3.1. Case Reports
Table 2 summarizes the case reports describing the efficacy of ETRAs in the treatment of SSc-associated cutaneous ulcers. The first case report published in 2003 described a 50-year-old male with diffuse cutaneous SSc and severe PAH who was enrolled in a double-blind, placebo-controlled study investigating the efficacy and safety of bosentan in patients with PAH (the BREATHE-1 study [32, 36]). During the open-label extension phase of the study, he received bosentan 62.5 mg twice daily and within 4 weeks of this therapy, his leg and other small nonacral skin ulcers on his trunk and extremities had healed. In 2006, there were two published case reports describing the efficacy of bosentan in treating cutaneous ulcerations in sclerodermatous conditions. The first case described a 61-year-old female with limited cutaneous SSc and multiple DU refractory to CCB and IV prostacyclin therapy . After 6 months of standard bosentan therapy (), she experienced resolution of her DU correlating with a decrease in plasma ET-1 concentration. The second case reported a 4-year-old girl with pansclerotic morphea unresponsive to corticosteroids, methotrexate, CCB, ACE-inhibitors, and D-penicillamine . Within the first months of bosentan therapy, both her widespread sclerotic skin lesions and her limb ulcers improved. Another case report published in 2007 described a 39-year-old female with limited cutaneous SSc and worsening DU despite IV prostacyclin therapy . After 6 weeks of the standard approved dose of bosentan, her DU completely healed. In 2008, a report was published describing a 62-year-old female with long-standing SSc who experienced healing of a large pretibial ulceration after 6 months of standard bosentan therapy . Finally, in 2009, a case report described a 39-year-old female with diffuse cutaneous SSc and recalcitrant DU treated with sitaxsentan 100 mg daily. After 6 months of therapy, her DU significantly improved and no new DU developed .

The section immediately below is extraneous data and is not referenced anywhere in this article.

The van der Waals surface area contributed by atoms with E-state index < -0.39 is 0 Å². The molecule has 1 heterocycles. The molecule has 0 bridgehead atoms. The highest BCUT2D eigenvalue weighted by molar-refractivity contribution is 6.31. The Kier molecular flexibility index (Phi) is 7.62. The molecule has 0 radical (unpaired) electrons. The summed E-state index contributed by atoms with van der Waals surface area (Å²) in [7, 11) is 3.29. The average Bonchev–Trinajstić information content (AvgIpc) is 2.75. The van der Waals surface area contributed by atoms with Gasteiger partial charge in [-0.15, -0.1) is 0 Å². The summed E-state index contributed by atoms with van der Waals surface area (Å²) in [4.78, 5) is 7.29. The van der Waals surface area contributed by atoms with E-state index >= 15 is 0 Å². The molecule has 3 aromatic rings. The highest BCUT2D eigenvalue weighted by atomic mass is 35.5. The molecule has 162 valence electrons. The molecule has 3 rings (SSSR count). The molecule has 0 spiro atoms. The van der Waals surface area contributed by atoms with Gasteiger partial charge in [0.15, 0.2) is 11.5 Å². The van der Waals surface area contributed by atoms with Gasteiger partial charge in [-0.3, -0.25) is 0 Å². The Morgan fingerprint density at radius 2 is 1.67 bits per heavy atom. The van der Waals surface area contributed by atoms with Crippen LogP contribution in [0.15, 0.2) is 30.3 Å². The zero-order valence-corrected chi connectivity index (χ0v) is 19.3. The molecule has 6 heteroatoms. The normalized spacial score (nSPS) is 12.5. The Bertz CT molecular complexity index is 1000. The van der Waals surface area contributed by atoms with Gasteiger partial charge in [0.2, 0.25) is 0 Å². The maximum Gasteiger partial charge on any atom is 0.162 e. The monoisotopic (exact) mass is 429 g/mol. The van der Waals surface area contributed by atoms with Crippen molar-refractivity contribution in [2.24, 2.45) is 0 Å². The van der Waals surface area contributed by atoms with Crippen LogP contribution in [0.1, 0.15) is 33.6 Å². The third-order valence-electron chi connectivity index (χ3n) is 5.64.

3.2. Open-Label Studies